Not Including Carrie Fisher in ‘Rise of Skywalker’ Would Have “Felt Like a Cheat,” According To J.J. Abrams

Carrie Fisher played Princess Leia, one of the most iconic figures in all of cinema. Without her, Star Wars would feel bare; she’s an essential part of the franchise. Not only because she’s Anakin’s daughter or Luke’s twin, but because she was able to help save the day and she didn’t even use her inherent Force skills. She was no doubt born with the Force, but never received training, at least not on screen. 

So it makes sense that, after her passing, director J.J. Abrams worked to include her in The Rise of Skywalker

Mark Hamill and Carrie Fisher pose at the Golden Heart Gala in 2014.
Mark Hamill and Carrie Fisher at the Midnight Mission’s 100 year anniversary Golden Heart Gala, 2014 | Araya Diaz/Getty Images for The Midnight Mission

J.J. Abrams felt he had to use actual Carrie Fisher footage

In Entertainment Weekly’s new cover story on the final Star Wars trilogy and the history of the franchise, J.J. Abrams told them about how essential it was to include Fisher in this finale. “Saying Leia had passed away, or that she was off somewhere else, felt like a cheat,” Abrams said. 

Then I remembered we had these scenes that we hadn’t used from Episode VII. It was like finding this impossible answer to this impossible question. Suddenly we had classic Carrie in these amazing moments. So when you see in the movie, it’s her, she’s there. It’s not like there’s some crazy digital trickery. She’s just in the movie.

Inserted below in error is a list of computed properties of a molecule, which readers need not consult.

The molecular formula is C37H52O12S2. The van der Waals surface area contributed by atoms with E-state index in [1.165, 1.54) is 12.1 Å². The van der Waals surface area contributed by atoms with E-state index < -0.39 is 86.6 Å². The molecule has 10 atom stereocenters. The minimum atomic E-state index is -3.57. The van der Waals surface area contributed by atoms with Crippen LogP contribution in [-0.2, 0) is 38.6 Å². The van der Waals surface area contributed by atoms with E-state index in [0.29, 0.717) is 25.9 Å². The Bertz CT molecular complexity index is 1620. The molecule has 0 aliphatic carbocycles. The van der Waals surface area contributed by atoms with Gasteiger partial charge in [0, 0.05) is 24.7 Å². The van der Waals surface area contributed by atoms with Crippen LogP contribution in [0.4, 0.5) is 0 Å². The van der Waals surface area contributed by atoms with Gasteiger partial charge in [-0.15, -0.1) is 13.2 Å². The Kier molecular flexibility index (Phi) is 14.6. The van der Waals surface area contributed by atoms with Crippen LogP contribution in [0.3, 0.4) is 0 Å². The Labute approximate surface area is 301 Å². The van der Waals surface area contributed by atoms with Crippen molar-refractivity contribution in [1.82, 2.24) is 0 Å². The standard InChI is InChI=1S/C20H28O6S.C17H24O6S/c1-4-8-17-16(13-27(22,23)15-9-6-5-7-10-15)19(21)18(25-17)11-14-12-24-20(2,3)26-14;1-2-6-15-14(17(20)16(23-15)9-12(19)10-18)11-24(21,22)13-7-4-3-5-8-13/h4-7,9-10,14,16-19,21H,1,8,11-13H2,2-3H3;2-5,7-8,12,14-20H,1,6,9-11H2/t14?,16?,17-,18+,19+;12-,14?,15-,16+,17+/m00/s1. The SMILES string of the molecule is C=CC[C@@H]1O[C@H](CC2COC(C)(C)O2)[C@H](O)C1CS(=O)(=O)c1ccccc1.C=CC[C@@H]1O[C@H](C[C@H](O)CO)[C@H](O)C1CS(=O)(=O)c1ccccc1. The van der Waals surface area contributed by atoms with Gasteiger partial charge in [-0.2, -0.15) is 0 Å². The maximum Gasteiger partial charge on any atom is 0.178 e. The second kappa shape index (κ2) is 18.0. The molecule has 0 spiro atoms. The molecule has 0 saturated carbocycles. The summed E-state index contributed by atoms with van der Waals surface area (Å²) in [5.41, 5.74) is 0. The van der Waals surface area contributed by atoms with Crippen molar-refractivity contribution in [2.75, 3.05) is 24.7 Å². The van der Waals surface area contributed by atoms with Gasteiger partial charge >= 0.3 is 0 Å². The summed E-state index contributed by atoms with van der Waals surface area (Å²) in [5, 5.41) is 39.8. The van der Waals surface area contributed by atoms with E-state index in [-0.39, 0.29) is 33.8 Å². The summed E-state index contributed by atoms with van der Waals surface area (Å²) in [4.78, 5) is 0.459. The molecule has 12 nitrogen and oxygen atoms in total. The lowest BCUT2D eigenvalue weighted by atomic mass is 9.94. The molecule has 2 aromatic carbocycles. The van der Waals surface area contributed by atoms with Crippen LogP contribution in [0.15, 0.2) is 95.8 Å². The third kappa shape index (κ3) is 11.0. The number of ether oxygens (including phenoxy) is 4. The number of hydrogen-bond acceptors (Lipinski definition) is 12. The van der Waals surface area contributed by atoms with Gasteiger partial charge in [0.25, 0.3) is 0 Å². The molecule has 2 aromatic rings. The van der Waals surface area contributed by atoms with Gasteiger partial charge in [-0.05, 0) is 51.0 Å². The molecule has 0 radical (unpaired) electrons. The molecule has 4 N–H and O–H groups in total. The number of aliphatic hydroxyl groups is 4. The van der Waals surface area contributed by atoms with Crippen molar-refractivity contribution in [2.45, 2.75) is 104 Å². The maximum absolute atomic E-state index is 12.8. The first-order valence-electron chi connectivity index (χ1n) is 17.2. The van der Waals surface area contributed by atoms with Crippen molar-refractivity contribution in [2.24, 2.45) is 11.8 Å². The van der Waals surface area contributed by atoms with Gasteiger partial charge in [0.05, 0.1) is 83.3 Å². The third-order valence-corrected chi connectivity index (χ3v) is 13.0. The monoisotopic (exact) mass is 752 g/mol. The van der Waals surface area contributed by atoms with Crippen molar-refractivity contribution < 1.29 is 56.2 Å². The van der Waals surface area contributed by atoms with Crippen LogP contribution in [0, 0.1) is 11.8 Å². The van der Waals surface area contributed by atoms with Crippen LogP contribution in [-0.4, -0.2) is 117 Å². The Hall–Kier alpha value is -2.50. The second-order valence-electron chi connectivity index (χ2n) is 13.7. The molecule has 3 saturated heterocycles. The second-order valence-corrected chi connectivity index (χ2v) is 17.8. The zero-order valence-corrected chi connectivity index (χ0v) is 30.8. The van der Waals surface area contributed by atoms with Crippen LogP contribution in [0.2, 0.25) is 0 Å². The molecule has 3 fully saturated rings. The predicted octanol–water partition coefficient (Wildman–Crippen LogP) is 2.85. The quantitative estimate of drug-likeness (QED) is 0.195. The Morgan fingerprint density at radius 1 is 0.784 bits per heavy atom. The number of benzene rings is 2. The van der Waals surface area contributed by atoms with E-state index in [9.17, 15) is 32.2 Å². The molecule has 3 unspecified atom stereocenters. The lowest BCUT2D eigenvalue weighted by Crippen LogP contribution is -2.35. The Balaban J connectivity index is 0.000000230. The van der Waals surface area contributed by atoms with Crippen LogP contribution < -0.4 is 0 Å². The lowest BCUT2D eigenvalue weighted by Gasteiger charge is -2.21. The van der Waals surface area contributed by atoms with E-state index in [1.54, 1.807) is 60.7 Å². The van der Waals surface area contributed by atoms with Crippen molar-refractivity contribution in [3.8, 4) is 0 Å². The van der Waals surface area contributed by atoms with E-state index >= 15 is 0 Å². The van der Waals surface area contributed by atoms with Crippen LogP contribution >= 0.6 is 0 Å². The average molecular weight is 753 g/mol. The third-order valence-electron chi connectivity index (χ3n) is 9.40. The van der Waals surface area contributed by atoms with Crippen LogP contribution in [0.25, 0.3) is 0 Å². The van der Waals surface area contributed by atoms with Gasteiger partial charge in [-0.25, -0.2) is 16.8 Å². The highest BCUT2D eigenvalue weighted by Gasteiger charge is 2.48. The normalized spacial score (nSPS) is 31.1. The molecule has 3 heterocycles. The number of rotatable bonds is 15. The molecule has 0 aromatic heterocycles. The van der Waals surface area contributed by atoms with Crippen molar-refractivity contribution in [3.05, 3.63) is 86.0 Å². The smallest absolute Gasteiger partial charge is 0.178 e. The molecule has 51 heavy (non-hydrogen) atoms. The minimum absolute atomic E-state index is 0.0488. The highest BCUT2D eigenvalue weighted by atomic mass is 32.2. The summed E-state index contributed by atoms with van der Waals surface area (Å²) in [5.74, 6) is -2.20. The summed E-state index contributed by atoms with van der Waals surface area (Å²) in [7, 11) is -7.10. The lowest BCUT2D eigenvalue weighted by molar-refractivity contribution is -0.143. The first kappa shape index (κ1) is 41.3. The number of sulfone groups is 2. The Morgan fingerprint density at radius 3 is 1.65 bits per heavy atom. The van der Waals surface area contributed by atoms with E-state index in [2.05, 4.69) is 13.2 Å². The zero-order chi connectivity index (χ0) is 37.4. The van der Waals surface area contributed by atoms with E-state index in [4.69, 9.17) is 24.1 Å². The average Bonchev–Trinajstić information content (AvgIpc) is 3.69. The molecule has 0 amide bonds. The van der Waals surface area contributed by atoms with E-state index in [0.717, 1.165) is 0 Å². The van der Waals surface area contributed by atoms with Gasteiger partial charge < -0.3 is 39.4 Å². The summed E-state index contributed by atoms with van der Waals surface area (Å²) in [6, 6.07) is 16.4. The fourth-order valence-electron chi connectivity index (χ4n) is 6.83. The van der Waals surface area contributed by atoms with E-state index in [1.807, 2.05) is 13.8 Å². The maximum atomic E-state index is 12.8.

— Abrams, Entertainment Weekly

The use of CGI characters in place of deceased actors was criticized in Rogue One, when  Peter Cushing came back as Grand Moff Tarkin, but he died in 1994. So opting out of “crazy digital trickery” to portray such a beloved character like Leia was probably a good choice. 

Leia was meant to be the Last Jedi before Fisher’s death

More info was shared by Fisher’s brother, Todd Fisher, on Nov. 6 regarding original plans for General Leia Organa before Carrie Fisher’s death. In an interview with Yahoo, he said that Leia was meant to “be the big payoff in the final film.” 

Not just that, but instead of Luke being the “Last Jedi,” it was supposed to be Leia. “That’s cool right? People used to say to me, ‘Why is it that Carrie never gets a lightsaber and chops up some bad guys.’ Obi-Wan was in his prime when he was Carrie’s age!” 

Fisher’s daughter, Billie Lourd, was also a part of these conversations. 

On Nov. 7, Billie Lourd’s essay about her mom and Princess Leia’s legacy was published on Time, and she also talks about how Fisher knew it was her time to shine in Episode IX. “One of the last times we spoke on the phone, she talked about how excited she was that the next movie in the trilogy was going to be Leia’s movie. Her movie,” Lourd wrote. 

Before Abrams used the eight minutes of footage, Lourd wrote that he called her in to discuss making the movie as much about Leia as possible. “We both agreed she was too important to be written off in the classic Star Wars introductory scroll.”

She revealed her reaction when she found out about the extra footage. “What I hadn’t known — and what J.J. told me that day — was that there was footage of my mom that they had collected over the years that hadn’t made it into the movies, footage that J.J. told me would be enough to write an entire movie around. It was like she had left us a gift that would allow Leia’s story to be completed. I was speechless. (Anyone who knows me knows that doesn’t happen very often.)”